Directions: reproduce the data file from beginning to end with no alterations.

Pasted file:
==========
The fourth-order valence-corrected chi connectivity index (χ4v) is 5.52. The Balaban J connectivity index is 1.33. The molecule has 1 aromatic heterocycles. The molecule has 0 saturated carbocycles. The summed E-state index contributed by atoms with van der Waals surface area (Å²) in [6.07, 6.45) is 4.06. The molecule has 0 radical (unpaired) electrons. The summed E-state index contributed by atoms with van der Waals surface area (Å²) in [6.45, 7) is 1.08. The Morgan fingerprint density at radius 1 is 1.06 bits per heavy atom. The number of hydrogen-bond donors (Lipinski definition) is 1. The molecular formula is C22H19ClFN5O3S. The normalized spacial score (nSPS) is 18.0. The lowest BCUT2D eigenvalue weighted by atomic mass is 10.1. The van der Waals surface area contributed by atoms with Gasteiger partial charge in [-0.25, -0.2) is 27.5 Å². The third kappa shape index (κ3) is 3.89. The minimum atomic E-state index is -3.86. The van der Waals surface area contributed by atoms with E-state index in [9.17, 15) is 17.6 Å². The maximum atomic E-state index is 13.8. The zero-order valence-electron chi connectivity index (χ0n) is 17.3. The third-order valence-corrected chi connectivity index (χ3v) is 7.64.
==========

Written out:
The fourth-order valence-corrected chi connectivity index (χ4v) is 5.52. The Balaban J connectivity index is 1.33. The molecule has 1 aromatic heterocycles. The molecule has 0 saturated carbocycles. The summed E-state index contributed by atoms with van der Waals surface area (Å²) in [6.07, 6.45) is 4.06. The molecule has 0 radical (unpaired) electrons. The summed E-state index contributed by atoms with van der Waals surface area (Å²) in [6.45, 7) is 1.08. The Morgan fingerprint density at radius 1 is 1.06 bits per heavy atom. The number of hydrogen-bond donors (Lipinski definition) is 1. The molecular formula is C22H19ClFN5O3S. The normalized spacial score (nSPS) is 18.0. The lowest BCUT2D eigenvalue weighted by atomic mass is 10.1. The van der Waals surface area contributed by atoms with Gasteiger partial charge in [-0.25, -0.2) is 27.5 Å². The third kappa shape index (κ3) is 3.89. The minimum atomic E-state index is -3.86. The van der Waals surface area contributed by atoms with E-state index in [9.17, 15) is 17.6 Å². The maximum atomic E-state index is 13.8. The zero-order valence-electron chi connectivity index (χ0n) is 17.3. The third-order valence-corrected chi connectivity index (χ3v) is 7.64.